Haftarah

I, twelve,
flirt with a boy on the synagogue stage
during our adulthood rites.
Becoming
bar and bat mitzvahs, respectively.
Eyelashes batting coquettishly at this peri-pubescent mensch, glossed lips pursed, my dad laughs,
while my mom glares.
The rabbi and the cantor don’t know what to do
so they glare and silently reprimand, too.

I think his name is Max.
He is short and has to stand on a milk carton placed underneath the bimah, to appear the same height as me,
in my oversexed heels.

So we’re standing at the bimah, five years worth of Hebrew study looking us square in our faces, but I’m staring out
into the crowd because there’s this boy in my class, Sam, who told my best friend, Chelsea,
that I’d be the most amazing girlfriend and that he would date me if I lost 20
pounds.

I search the crowd for this smooth cheeked Sephardic boy with a mop of ink on his olive head, suck my belly in,
push my tits out, and sing ancient prayer words in my high pretty voice.

Looking down at the greasy Torah
                I am reminded of my suicidal great-aunt in Azov,
                dead from men, and that’s a true story.
                Before Death came for Elsie, and her sisters too, they chanted what I do
now—
                Pre-teens hovering through ritual, in some imagined shtetl along the Black Sea.
I think about the fact that incest runs in families, just like chronic heartburn and brisket recipes.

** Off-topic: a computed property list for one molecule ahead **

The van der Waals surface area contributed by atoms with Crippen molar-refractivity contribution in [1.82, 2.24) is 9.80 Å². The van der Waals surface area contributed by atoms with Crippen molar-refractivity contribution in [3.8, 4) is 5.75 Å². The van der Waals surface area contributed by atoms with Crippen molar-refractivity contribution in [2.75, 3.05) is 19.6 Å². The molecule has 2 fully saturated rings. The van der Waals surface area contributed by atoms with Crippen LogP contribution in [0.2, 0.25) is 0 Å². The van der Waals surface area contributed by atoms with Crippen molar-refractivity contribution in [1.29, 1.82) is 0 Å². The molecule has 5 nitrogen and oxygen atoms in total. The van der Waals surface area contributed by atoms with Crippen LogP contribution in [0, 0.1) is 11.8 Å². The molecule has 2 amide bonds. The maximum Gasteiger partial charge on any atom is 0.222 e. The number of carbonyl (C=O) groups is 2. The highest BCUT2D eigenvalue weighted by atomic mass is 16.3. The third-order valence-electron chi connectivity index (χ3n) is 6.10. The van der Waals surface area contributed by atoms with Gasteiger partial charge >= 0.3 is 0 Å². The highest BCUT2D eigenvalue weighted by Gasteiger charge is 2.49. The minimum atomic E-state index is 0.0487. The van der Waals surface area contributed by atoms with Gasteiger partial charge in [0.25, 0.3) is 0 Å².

And then I think about their escape:
                Elsie, Gertrude and Ruth, boat-bound to the diasporic holy land, where the pattern never broke;
                it just assimilated.

I search and search and when I find Sam,
he plays Snake on his phone, barely noticing that the synagogue around him is rising in chorus.

Bile shoots from my stomach, a conflagration
of insecurity scalds my esophagus,
an absolute fucking firestorm of green acidity.
I try to bat my eyes at Max

                                      (Please God, use your might to extinguish this hot-faced inferno)

but this time he consciously averts my gaze with a right swivel of his pimpled neck, bar mitzvah boy
shoes gasping on the edge of that damn milk crate.

Tracing the pad of my index finger on his thigh
under the bimah, he trips over some
b’reisheet or c’hai.

                                                                                I am powerful

I am becoming, my dad is laughing,

                                                                                Sam still isn’t looking


Odessa is a queer, non-binary Jew, born and raised in New York City. Using writing as a vessel, Odessa hopes to facilitate journeys of healing for self and others through their work. Odessa is currently working on their first book of essays and poetry, set to come out in summer 2021.
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